Thursday, May 07, 2009

Who are my friends? students or teachers?

What is the role and friendship life of a foreign teacher in China like?

I believe the life and role of a Peace Corps volunteer teaching in China is unique and cannot really be compared to being a Chinese teacher or a teacher in the USA.

Many volunteers become very close to their students, inviting their students to dinner and to their homes, doing activities like sports, KTV (karaoke), hikes, watching movies, and some even go out and drink with their students. This is unique. One of our Peace Corps goals is to promote a better understanding of Americans while learning about another culture. What better way to do this than through students.

In America do you ever remember socializing with your teachers when you were an undergraduate student in college? Do you ever remember your teachers offering extra-curricular activities for you to join? Professors were busy and had their own lives. Their job was to teach in the classroom and offer office hours. Their life was not the campus.

One might argue that maybe China is different than America. Maybe in China, students socialize with their teachers. How many students actually socialize with their Chinese teachers? In my observations, very few.

In China, as a foreigner our lives revolve around the campus and the students. We offer extra-extracurricular activities. We participate in English corners. We run clubs and throw cultural learning parties. We show movies. We are not like American teachers nor are we like Chinese teachers. We are unique additions to a Chinese college campus.

In China, it is easy to make friends with students. They are eager to practice their English as well as eager to learn about another culture. They find foreigners easy going and available to do social activities with. Friendship with students makes sense. As a foreigner entering into a new community we have no friends and can't really speak Chinese well enough to make intellectually engaging friends with non English speakers. Therefore, the best people to make friends with are students and fellow teachers.

However, many volunteers find teachers not to be very friendly. Volunteers more often have students as friends than fellow teachers. Why is this? Are the teachers afraid of the foreigners? Shouldn't the teachers make an effort to become friends with a foreigner? In my opinion the reason, I haven't made many friends who are teachers is because well, teachers are busy. They teach 15-18 hours a week. They have families with whom they have to spend time with. They have lessons to plan. They have other responsibilities. They have their set of friends. Plus just because I am the foreigner doesn't mean we will get along. How do we know our personalities will match?

Anyways, it is not a requirement to be friends with fellow co-workers. But then one may wonder why isn't there more of an open dialogue or social friendliness between co-workers. Why do we rarely ever say hello or have a conversation with our co-workers when we meet in the hallway? It is like there is a foreigner group of teachers and a Chinese group of teachers and they don't mix. Well one reason we don't mix is because we don't go to the teacher meetings. Thank goodness. I would not enjoy sitting through hours of Chinese twice a month. And there isn't really a place for teachers to congregate and just chat. People go to their classrooms, to the office, and home again. We just don't cross paths.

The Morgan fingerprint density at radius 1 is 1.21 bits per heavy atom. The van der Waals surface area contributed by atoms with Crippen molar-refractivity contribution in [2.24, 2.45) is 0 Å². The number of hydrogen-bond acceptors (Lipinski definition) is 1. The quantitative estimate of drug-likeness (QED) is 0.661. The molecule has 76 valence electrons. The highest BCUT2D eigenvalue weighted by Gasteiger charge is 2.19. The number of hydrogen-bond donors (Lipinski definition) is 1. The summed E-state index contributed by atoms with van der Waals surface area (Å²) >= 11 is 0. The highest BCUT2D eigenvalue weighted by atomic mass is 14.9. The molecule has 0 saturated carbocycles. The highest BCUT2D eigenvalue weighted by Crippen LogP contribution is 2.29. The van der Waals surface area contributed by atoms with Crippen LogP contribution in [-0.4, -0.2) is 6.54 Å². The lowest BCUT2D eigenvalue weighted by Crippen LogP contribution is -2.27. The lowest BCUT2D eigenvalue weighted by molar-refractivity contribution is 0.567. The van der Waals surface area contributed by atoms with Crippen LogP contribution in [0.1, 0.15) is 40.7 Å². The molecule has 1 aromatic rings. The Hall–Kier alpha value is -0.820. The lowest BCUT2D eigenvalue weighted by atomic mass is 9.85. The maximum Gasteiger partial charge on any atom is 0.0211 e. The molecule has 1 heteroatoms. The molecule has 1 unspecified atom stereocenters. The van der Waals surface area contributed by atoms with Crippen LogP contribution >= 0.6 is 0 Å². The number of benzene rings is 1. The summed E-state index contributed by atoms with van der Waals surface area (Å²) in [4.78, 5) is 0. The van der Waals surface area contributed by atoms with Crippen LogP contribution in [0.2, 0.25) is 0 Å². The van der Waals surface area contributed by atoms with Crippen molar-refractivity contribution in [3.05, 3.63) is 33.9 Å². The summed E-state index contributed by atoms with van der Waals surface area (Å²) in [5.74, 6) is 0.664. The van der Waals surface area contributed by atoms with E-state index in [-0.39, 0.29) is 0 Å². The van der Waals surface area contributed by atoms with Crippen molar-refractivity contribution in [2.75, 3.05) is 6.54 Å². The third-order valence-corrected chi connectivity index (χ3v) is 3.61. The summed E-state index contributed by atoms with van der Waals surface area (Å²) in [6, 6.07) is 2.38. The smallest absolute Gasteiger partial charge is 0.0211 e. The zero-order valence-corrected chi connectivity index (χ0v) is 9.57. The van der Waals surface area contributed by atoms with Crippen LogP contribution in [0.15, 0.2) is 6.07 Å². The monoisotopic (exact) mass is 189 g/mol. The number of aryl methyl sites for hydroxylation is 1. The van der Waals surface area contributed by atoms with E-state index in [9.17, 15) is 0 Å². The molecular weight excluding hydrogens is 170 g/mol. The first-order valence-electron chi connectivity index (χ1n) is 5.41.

Playing basketball with the women of the English department, I believe will open doors to become more social with teachers who have families. It is hard making friends with people who have families. Even in America, I knew very few people who were married with children. As a single woman, I make friends with other non-married people. Mothers make friends with mothers because they tend to have something in common to talk about, their children. In China where most people are married by the time they are 25, can you imagine the chasm that I have to cross to make friends with non-students?

In Africa, I learned the best way to start becoming friends with a community was to leave my hut. Go sit under a public tree for an hour. I believe this lesson is also good for China. Instead of just staying in the apartment, of doing errands, of having specific planned social outings, I need to go somewhere regularly within my community for an hour.

This advice has been proven true by the fact that by regularly exercising in the mornings on the playground, I run into people who I recognize but never had a conversation with. They recognize me as the foreigner basketball player and we start a conversation.

Being a teacher and a friend with students is not the only role of a volunteer. Another role is to try to make a connection with people of different generations. This is more challenging, but is possible. Sometimes instead of waiting for someone to make the first move, I have to do it. I have to invite teachers out for dinner or to play badminton. Maybe they will be able to fit me into their busy schedules of responsibilities and desire to spend time with their children.

Of course, I am quite happy and with the friendships I have formed with students; however, seeing the lifestyles of families and single teachers would also be quite interesting.

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